Although it’s almost 100% true that FleishmanHillard is my life, I have a passion most would think is almost entirely divorced from communications. After being an electronic music fanatic for close to 10 years, I co-established an independent drum and bass record label in 2011.
Unlike the big global conglomerates that create cash-cows out of prepubescent boy bands, ‘indie’ record labels have to harbour the power of branding in order to exist in their murky and saturated world. They become more than just a platform for an artist to receive exposure, or a hobby of a once-idle twenty-something to fill his time with between lectures at university. Any label worth its salt undoubtedly has merchandise to sell and club nights to run. In my experience, this seems to be more pertinent in electronic music than in any other area of music.
So is electronic music really that far removed from communications? I’m not sure that it is. Here’s why.
Quality control – authenticity drives brand loyalty
Labels sign artists that the label managers ‘believe’ in. This woolly catch-all term actually has some substance: they will look for a sound that they think is either unique and worth celebrating, or that they think fits the sound the label wants to be known for; in some instances these are not mutually exclusive attributes.
In reality, this criteria could and should be applied to any brand’s business plan. A high-end clothing brand would not sell a novelty t-shirt more at home on a market-stall, for example. Their reason for doing so, I’m sure they would tell you, is that they do not ‘believe’ in that type of product – they’d rather everyone dressed in their clothing rather than gimmicky tat.
This stance creates two by-products, of which self-important record label management (guilty) is the least interesting. The key by-product of ‘belief’ is authenticity, and authenticity in underground music drives brand loyalty. Paradoxically, there comes a certain point in a record label’s existence where the music itself becomes less important to the listener. All too often, I see comments like ‘buy-on-arrival!’ on vinyl forums and Facebook groups relating to label releases. Fans trust the label in the same way that hoards trust Nike or Apple. Blind faith is true brand loyalty.
Engagement is at the heart of the business model
Even once a record label has reached a point where fans are buying-on-arrival, these hyper-engaged brand ambassadors will still fall away if your musical output does. In order not to fall foul of this, regular engagement with your customer base is key. The most effective way of doing this of course, is via social media.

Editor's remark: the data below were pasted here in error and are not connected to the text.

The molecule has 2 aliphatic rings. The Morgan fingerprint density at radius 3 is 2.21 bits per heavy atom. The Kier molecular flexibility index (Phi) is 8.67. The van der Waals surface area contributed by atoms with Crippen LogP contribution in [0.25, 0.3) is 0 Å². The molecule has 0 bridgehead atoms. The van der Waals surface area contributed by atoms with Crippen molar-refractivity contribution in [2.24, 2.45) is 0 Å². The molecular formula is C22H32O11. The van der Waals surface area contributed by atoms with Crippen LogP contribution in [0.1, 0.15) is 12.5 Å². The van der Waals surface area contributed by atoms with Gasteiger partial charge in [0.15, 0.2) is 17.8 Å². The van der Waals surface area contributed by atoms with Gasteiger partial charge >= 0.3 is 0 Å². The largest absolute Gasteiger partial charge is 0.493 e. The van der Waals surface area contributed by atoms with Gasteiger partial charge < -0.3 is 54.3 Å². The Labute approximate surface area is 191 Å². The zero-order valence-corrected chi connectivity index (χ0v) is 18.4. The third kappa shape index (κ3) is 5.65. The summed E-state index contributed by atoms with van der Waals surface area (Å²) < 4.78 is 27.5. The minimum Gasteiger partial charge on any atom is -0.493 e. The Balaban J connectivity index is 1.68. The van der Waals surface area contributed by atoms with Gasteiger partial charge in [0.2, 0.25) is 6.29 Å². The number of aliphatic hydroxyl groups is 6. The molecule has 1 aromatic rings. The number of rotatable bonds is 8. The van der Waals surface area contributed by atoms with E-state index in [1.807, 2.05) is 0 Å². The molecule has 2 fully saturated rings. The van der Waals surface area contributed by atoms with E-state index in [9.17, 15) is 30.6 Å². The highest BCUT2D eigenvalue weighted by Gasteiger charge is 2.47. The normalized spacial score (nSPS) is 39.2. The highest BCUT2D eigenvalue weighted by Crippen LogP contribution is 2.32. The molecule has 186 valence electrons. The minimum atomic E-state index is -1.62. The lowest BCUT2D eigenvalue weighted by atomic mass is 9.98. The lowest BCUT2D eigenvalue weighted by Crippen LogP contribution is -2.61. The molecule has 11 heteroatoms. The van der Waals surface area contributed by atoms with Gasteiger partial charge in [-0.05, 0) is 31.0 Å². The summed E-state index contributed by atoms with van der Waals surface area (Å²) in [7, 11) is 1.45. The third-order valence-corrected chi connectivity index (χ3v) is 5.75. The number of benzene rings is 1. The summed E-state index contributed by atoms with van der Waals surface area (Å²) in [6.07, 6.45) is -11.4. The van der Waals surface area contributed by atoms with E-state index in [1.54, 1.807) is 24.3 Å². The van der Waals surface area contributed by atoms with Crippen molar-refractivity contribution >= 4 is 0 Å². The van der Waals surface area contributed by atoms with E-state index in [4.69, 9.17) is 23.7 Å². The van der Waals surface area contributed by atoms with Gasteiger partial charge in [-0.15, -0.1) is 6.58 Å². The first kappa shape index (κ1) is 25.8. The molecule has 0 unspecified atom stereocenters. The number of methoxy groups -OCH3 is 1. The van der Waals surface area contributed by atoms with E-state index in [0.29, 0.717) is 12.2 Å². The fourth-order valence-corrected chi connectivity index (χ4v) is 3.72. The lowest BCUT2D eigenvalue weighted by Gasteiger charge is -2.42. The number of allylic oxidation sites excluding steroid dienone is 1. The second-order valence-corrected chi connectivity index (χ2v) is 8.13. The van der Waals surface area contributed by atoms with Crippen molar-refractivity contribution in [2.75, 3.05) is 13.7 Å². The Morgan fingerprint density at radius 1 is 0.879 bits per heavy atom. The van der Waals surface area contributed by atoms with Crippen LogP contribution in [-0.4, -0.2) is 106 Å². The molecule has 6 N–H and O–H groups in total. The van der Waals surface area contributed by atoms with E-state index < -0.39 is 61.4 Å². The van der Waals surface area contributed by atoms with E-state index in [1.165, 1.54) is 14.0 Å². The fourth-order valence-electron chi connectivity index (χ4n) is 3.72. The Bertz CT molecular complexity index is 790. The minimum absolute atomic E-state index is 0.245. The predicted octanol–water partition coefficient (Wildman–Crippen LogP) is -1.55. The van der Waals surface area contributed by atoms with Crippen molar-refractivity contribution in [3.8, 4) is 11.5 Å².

Q&A sessions with a label’s fan base on social about the operational management and direction of the label are commonplace for these brands. Do you prefer 2 tracks or 4 tracks on vinyl? What artists are grabbing your attention right now? Do you care about album art? These kinds of questions may appear to the cynic as sloppy attempts to engage with a customer base. In reality, the answers to these questions can influence a label’s decision making process more adeptly than the hunches of management, and rightly so. After all, the people being asked the question are the people that keep the business thriving. To alienate them would be criminal.
Give a dog a bone
With a fan base so close to the inner and outer workings of a record label, a symbiotic relationship has to be formed between brand and consumer. In order to truly connect with people, they need something beyond great things to buy; you need to give back, and this is as easy as it sounds. Frequently labels turn out free remixes, edits, or tracks that didn’t make the vinyl pressing plant. Sometimes a batch of stickers might arrive with your fresh new 12”. I’ve even had a t-shirt arrive at my doorstep without even ordering it, by design rather than by mistake. It’s these little things that make you more inclined to shop again with that brand. The idea of rewarding is a communications classic; everyone loves free stuff, but everyone loves free stuff even more when it’s from a brand you love.
Clearly, in marketing terms, the deepest darkest sea-trenches of underground electronica is in fact a lot closer to the surface than you might expect. Brands still exist and behave in the same way as they do on the high street. If anything, they behave more like a brand ought to than some of the largest brands on the planet; they truly care about what they sell, and who they sell to, more than how much they make from it.
James Austin, Senior Account Executive, Creative Strategy
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October 15, 2020